Talking about Symptoms

At times, brain mets are found when doctors are looking for the cause of other problems.

Barbara had been having difficulty with tongue control, so her doctor ordered tests, including brain MRI, to find the cause. “The problem was with a bony metastasis in my skull,” she reports, “so the brain mets were an incidental finding.”

Claudia, diagnosed 19 months earlier with lung metastases, had a “true full-body” PET scan to see whether pain she’d been having in her knees could be a spread of her cancer. Because there was a “hot spot” in her brain, a follow-up MRI was done, showing a small lesion deep in the cerebellum. But had this caused the two brief episodes of dizziness she had recently experienced? “My oncologist was unsure if these were actually symptoms of my brain met,” she says.

“One day, I had a short dizziness episode while visiting my doctor,” says Alicia, diagnosed with lung metastases a year earlier. “My doctor ordered an MRI right away and found two little mets in the brain. It turned out that the dizziness was not related to the brain mets because they were very small. In some ways, God gave us a sign to check the brain early.”

It was only two months after her initial diagnosis with metastases in the mediastinum and “spots” on her pelvis and in her lung, that Patty reported another disturbing symptom to her oncologist. “Occasional peripheral lights in one eye is what caused my oncologist to order an MRI,” she says. “That was all.”

Sometimes, the women we surveyed had no symptoms—or at least none they considered out of the ordinary. Autopsy studies have suggested that some women who die of breast cancer have brain metastases that they didn't know about and that never caused symptoms. Clearly, some brain metastases never grow sufficiently during the patient's lifetime to lead to problems.

Diagnosed with metastatic breast cancer four and a half years earlier, Jane’s only symptoms of brain metastasis were a few sporadic headaches. Her brain mets were found after she investigated a clinical trial for a tumor vaccine at a cancer research center. “The doctor there told me she was recommending that all her breast cancer mets patients get a brain MRI once a year,” Jane said. She came home determined to get a scan.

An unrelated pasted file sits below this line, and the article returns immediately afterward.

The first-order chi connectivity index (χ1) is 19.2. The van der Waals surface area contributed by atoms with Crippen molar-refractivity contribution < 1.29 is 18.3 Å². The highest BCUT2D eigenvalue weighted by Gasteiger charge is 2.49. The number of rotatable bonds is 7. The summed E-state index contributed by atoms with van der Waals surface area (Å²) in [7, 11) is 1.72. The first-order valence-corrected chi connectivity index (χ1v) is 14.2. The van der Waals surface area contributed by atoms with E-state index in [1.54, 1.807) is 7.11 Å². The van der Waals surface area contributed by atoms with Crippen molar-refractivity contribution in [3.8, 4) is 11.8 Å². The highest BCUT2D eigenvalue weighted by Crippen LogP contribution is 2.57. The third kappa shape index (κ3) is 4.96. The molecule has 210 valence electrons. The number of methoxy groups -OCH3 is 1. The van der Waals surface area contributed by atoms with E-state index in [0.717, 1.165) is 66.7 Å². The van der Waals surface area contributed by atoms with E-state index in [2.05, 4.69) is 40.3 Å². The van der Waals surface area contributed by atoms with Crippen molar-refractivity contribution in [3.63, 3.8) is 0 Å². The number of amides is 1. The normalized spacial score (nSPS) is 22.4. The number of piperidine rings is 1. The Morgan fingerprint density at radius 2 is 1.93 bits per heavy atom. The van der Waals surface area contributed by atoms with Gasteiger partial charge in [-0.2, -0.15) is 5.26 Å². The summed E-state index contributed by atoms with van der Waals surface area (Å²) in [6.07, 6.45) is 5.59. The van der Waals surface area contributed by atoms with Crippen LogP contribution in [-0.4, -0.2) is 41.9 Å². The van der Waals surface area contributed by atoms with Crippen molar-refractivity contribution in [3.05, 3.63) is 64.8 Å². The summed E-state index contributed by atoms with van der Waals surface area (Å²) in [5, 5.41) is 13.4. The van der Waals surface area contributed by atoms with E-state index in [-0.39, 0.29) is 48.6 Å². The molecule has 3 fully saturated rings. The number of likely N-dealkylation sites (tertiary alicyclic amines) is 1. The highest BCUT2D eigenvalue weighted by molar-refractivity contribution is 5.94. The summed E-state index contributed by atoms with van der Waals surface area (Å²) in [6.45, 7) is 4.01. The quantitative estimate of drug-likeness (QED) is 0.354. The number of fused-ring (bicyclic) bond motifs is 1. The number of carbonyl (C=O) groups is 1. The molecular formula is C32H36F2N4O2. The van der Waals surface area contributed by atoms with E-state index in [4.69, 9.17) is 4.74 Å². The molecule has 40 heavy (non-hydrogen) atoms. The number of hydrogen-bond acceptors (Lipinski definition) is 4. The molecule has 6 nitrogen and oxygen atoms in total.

Mary had been living for five years with bone metastases when she was given a brain MRI as preparation for a treatment change, to Avastin. Although that scan was negative for brain mets, she and her oncologist decided to defer taking Avastin for a while. A year later, however, a repeat MRI found 11 tumors, the largest nearly one centimeter: “I had experienced no symptoms at this point,” said Mary, “so the news was devastating.”

But for some women we interviewed, there were definite signs that something was wrong. Feelings of pressure, headache, nausea, a loss of equilibrium and dizziness are all symptoms of general swelling in the brain, and are common. More specific problems may be related to the location of the brain metastasis.

“I had suffered several bouts of vertigo about one month before it was determined I was Stage IV,” recalls Christine, who was restaged after an enlarged lymph node on her clavicle showed a recurrence of her original breast cancer. “My husband took me to the local emergency room and the physician attributed it to possible inner ear infection,” However, a brain MRI found three tumors. “After diagnosis and before treatment, I started losing equilibrium while walking.”